4. Actions of the Internal Revenue Service

The internal revenue service (IRS) has been relentlessly tracking the crypto activities of individuals, institutional investors, and organizations.

In 2016, they summoned Coinbase, a cryptocurrency exchange, to provide user information on who bought, sold, sent, or received cryptocurrency of at least $20,000 in value in one year.

Through this information, the IRS sent 10,000 compliance letters to taxpayers advising them of their failure to report cryptocurrency transactions properly.

Taking a crypto loan has allowed individuals to evade paying capital gains tax on their crypto earnings. This is because receiving cash for depositing crypto as collateral is not a taxable event. Spending the loan is also not a taxable event.

Since the IRS monitors every facet of crypto, including Mining, NFTs, and even decentralized finance, they might turn attention to crypto lending products and services, seeking out ways to apply taxation principles to those who use it to evade capital gain taxes on their digital assets.

Reasons Why Crypto Lending Might Not Become Illegal

1. New and updated regulations

When a region updates its laws and regulations to accommodate the use of cryptocurrencies, it means they are welcome to its use case and might fully adopt it in the future. Crypto lending services will thrive in these regions.

In Europe, crypto and other services are welcome because of the accommodating nature of that region. Further, regulation has made it clear that crypto is an accepted financial instrument and a recognized asset class.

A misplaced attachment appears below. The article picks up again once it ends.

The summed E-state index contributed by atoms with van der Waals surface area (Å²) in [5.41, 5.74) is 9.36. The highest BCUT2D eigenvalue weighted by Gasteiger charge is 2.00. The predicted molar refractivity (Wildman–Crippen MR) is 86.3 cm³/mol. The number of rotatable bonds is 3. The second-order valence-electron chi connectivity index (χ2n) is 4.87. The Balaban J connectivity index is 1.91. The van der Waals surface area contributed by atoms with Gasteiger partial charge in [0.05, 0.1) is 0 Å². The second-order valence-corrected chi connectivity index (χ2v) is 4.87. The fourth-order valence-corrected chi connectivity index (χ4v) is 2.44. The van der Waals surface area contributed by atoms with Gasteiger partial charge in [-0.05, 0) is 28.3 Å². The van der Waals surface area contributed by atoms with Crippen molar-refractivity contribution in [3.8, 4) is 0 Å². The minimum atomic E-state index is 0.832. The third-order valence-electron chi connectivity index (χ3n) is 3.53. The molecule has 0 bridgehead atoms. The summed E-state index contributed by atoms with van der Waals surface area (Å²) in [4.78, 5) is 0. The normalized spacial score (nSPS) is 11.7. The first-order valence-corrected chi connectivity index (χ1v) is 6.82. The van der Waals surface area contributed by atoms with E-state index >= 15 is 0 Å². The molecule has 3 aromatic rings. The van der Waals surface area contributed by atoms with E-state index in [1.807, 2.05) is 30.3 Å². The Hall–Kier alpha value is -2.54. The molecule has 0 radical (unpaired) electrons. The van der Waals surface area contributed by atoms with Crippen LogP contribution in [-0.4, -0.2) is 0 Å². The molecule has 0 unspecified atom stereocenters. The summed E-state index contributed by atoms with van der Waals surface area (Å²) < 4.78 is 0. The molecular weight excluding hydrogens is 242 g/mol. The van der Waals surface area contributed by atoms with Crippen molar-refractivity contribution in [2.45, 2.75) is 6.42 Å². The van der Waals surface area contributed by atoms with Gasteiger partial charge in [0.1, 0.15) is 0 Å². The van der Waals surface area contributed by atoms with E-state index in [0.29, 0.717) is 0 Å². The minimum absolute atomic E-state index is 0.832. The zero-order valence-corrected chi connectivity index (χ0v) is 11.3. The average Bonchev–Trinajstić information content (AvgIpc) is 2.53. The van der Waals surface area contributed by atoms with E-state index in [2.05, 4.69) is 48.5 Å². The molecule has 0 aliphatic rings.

The 5th Anti-Money Laundering Directive (5AMLD) regulatory framework introduced in Europe in 2020 recognized crypto service providers as entities that need to conform to the same anti-money laundering and counter-terrorist financing requirements as mainstream financial institutions.

2. Settlements

The inclination of the SEC to reach settlements with some crypto firms that circumvent the law shows that crypto might not become outright illegal.

In the United States, BlockFi, a crypto lending platform, settled with the SEC because they sold unregistered securities to their users, thereby violating the investment company act of 1940. Upon paying the fines, the SEC allowed BlockFi to create a newly registered lending product for the inhabitants of the United States.

This move highlighted the positive stance of the federal government and securities regulators towards the legal adoption of crypto lending products and cryptocurrencies in general.

3. Cryptocurrency adoption

Cryptocurrency is currently being adopted and accepted in various locations around the globe. Some nations are also pushing for it to be recognized as a legal tender in their region. As the crypto world evolves, more nations will be willing to integrate digital money into their financial system. Thus in that atmosphere, cryptocurrency trading and crypto lending will thrive.


Regulators are cracking down on crypto and its services in a bid to exercise control of this rapidly growing space. The SEC and IRS are leading the charge. Their policies also offer some form of investor protection.

In areas where crypto is restricted and prohibited entirely, the federal security laws, actions of regulators, and the nature of the government's stance towards digital assets will have a bearing on whether crypto lending will become legal in such areas.

In other areas, though, crypto adoption has taken a full swing while many other nations recognize it as an asset class. In these places, even though crypto lending platforms need to abide by the securities act, crypto lending is welcome to borrowers and open to those who want to earn interest by providing their cryptocurrency holdings as collateral.